Inadequate procedures to prevent corruption mean businesses still at risk of prosecution

Many businesses are still struggling to put the right procedures in place to combat corruption, according to analysis of the GoodCorporation anti-corruption benchmark published in our latest report, Combating Corruption: businesses still at risk. Download our report to read the analysis in full.

businesses still at risk from inadequate procedures to prevent corruption
Implementing adequate procedures to prevent bribery is vital if companies are to be properly protected from the risk of corruption and prosecution

Having adequate procedures to prevent corruption is vital, not only to mitigate the risk of bribery occurring, but also to ensure an effective defence, should prosecution arise. This report analyses our evaluation of adequate procedures, highlighting the areas where businesses are succeeding and flagging where they are at risk. It looks at the full range of practices and procedures needed to be fully protected and explores the gap between top and bottom performing companies.

While 70 per cent of the anti-bribery and corruption (ABC) procedures were considered adequate, almost a third (30%) of the business practices were found to be inadequate. This is of particular concern as the least adequate practices are in areas where businesses are most at risk.

Anti-corruption due diligence procedures remain weak

Due diligence of third parties remains the least adequate of all the anti-bribery procedures assessed by GoodCorporation. Over half of all due diligence controls assessed were found to be inadequate, with particular weaknesses in checking the ethical practices of third parties such as agents, intermediaries, suppliers and distributors. Businesses were also struggling with deciding which third parties need to undergo due diligence checks.

As most of the major prosecutions have shown, businesses are more at risk from corruption by third parties and intermediaries than in any other area of their business. Developing a robust process to get this challenging area of anti-corruption due diligence right is clearly vital. Our report examines the approaches that work and cautions against the use of tools that fail to identify red flags or provide independent verification.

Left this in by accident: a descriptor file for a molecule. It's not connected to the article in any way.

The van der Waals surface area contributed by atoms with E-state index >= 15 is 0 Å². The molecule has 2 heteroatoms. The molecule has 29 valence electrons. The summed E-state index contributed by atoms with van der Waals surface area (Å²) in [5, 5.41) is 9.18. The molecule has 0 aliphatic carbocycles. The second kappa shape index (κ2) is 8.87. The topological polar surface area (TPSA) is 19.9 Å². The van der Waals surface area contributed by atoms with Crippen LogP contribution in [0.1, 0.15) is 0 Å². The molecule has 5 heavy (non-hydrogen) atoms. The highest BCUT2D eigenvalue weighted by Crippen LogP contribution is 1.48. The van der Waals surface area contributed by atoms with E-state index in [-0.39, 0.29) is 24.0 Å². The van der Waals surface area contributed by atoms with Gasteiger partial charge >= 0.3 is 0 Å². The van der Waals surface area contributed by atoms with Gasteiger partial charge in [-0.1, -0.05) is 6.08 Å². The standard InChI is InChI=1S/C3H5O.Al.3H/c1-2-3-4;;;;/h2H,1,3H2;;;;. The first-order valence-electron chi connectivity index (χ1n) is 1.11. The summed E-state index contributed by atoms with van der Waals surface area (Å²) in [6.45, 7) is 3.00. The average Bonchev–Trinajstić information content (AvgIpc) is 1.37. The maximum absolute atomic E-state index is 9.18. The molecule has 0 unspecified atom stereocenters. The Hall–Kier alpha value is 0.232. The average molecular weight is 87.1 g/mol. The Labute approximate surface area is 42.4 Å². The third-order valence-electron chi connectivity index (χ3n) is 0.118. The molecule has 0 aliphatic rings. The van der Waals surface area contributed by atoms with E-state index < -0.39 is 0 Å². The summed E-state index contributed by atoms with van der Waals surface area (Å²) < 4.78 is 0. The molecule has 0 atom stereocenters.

Due diligence remains the weakest of all the anti-bribery procedures assessed by GoodCorporation
Too many due diligence controls remain inadequate placing companies at risk

Failing to conduct an effective anti-bribery risk assessment places companies at risk

In the five years since GoodCorporation’s first report on the effectiveness of anti-corruption controls, there has been no improvement in anti-bribery risk assessment procedures.

Any business wishing to be properly protected from the chance of corruption occurring needs to fully understand the bribery risks to which any area of its business activities could be exposed. Our report explains why this matters analysing the common failings in implementing an effective ABC risk assessment.

The report also looks at the growing gap between top and bottom performing companies, highlighting the areas where those in the bottom quartile are most at risk.

The report contains GoodCorporation’s assessment of more than 7,000 anti-corruption procedures tested since 2011. Assessments were conducted using the GoodCorporation Framework on Bribery and Corruption which contains a list of 73 business practices that companies should follow to reduce the risk of corruption within their organisations. It is based on best practice, drawing on the six principles outlined in the UK Ministry of Justice guidance on the Bribery Act, the FCPA guidance published by the US Department of Justice and GoodCorporation’s own experience of assessing management practices.